Speaking of which, a pair of (horny?)White-eared Bulbuls cavorted in a thorny bush, and a Clamorous Reed Warbler clicked her tongue in disapproval. A young Blue-cheeked Bee-eater cheekily imitated a Blue-tailed, for which an Isabelline Shrike had a tongue-in-cheek comment to make. A pair of Cormorants had a jingoistic dialogue on their nationality – one of them turned out more Indian, the other just a Little. A small flock of Rumbling-bellied Birders was spotted near the food baskets, and breakfast was announced.
The Ranjitsagar Dam gave us a close-up view of the freshwater v/s marine divide. On the salty right, Eurasian Curlews fretted about the huge bills they had received, while the Left parties were brought up by Purple Herons and ditto Swamphens preferring a fresh approach. Darters, well, darted in both directions, and a harried male Marsh Harrier flew low to avoid his mate’s radar. Further ahead, a large bund on the left was fashioned into a birding trail, which was announced to us by a female Paradise Flycatcher. A female Black-naped Monarch sat around swatting flies, which brought up the question – where were the males, and what were they doing with their flies?
Time flies, and the midmorning sun was getting fierce. A diverse group of birds kept their distance, and the spotting scope revealed Comb-ducks, Spotbilled Ducks, Painted Storks and Blackwinged Stilts. An Unknown Snipe was observed, and a solitary Whitetailed Lapwing fell into our laps while snooping around. By now, we had lapped up all that was on offer (dam it!), and a brilliant suggestion was mooted – lunch!
A bird in hand
The Brahmaniya turned out to be a small dining hole (pardon my Gujarati accent), but the food dished out was delicious, barring an Oily Okra which resembled the Exxon-Valdez spill. The waiter looked disapprovingly at me at my request for oil-less chapattis, but dismissed me as just another migrant, perhaps even a vagrant. Some more buttermilk (sob!), and we were off to Narara beach.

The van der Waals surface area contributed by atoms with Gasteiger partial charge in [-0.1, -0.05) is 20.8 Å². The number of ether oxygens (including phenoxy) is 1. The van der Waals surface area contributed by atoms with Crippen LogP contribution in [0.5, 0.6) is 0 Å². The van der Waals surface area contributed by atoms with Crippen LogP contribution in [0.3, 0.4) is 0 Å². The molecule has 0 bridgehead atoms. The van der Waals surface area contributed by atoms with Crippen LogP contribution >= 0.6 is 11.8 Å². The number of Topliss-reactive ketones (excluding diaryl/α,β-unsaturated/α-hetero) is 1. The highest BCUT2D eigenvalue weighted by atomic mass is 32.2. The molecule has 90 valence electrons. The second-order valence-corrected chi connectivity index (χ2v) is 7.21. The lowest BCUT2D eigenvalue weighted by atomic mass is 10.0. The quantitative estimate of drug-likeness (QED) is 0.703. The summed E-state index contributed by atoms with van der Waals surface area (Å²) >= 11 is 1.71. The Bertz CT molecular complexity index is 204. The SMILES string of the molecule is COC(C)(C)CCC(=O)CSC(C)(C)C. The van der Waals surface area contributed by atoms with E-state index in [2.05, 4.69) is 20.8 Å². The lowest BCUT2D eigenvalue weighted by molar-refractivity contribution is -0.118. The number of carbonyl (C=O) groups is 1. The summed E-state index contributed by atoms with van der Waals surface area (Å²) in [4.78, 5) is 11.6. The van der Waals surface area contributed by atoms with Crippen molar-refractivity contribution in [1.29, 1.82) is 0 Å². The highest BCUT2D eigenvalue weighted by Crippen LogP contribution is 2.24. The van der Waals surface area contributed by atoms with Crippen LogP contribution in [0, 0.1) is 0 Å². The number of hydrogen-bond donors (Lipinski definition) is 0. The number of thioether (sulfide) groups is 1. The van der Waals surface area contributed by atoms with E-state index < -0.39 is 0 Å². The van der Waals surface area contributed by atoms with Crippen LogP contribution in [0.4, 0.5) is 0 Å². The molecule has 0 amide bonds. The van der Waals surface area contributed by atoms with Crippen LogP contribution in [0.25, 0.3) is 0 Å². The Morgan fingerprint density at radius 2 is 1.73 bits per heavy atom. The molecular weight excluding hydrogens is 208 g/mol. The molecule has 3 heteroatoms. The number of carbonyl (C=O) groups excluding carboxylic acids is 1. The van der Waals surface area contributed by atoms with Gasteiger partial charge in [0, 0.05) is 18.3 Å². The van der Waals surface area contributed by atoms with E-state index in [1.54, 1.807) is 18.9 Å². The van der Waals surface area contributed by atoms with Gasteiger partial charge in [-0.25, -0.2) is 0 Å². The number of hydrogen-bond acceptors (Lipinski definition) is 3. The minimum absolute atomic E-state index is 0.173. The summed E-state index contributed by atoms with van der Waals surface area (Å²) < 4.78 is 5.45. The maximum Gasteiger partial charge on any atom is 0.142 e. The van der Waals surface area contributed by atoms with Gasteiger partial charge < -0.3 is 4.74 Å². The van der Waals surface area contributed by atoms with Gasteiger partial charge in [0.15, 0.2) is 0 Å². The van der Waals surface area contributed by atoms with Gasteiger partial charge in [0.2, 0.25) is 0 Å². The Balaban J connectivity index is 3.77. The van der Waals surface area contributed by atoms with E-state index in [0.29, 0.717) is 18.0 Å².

Being nearly 50 kilometres off Jamnagar, the drive afforded an opportunity to sleep off the five-course meal. The result: most of the birders were caught napping by a group of five coursers, and for those who rued the absence of dessert, these were unfortunately not Desert, but Indian Coursers. They were traversing a dry field to our right, and we tried to keep on course, but as is par for the course, they outran us by a fair bit and vanished into the heat haze. A Variable Wheatear arrived to insert variety into the proceedings, while a Bay-backed Shrike wondered what the baying was all about. Closer to Narara, the fallow fields lining the road gave way to salt pans. Dr Vaibhav’s scope panned the landscape, and rested on a solitary Red-necked Phalarope pickling herself in the brine. Keeping a respectful distance were a group of Black-necked Grebes who seemed rather averse to our peeping down their necklines. Further down the road, a dead bird lay by the wayside, evidently a Sand Plover. A closer examination revealed it to be a Lesser Sand Plover, and we concluded that a bird in hand is worth two in the book.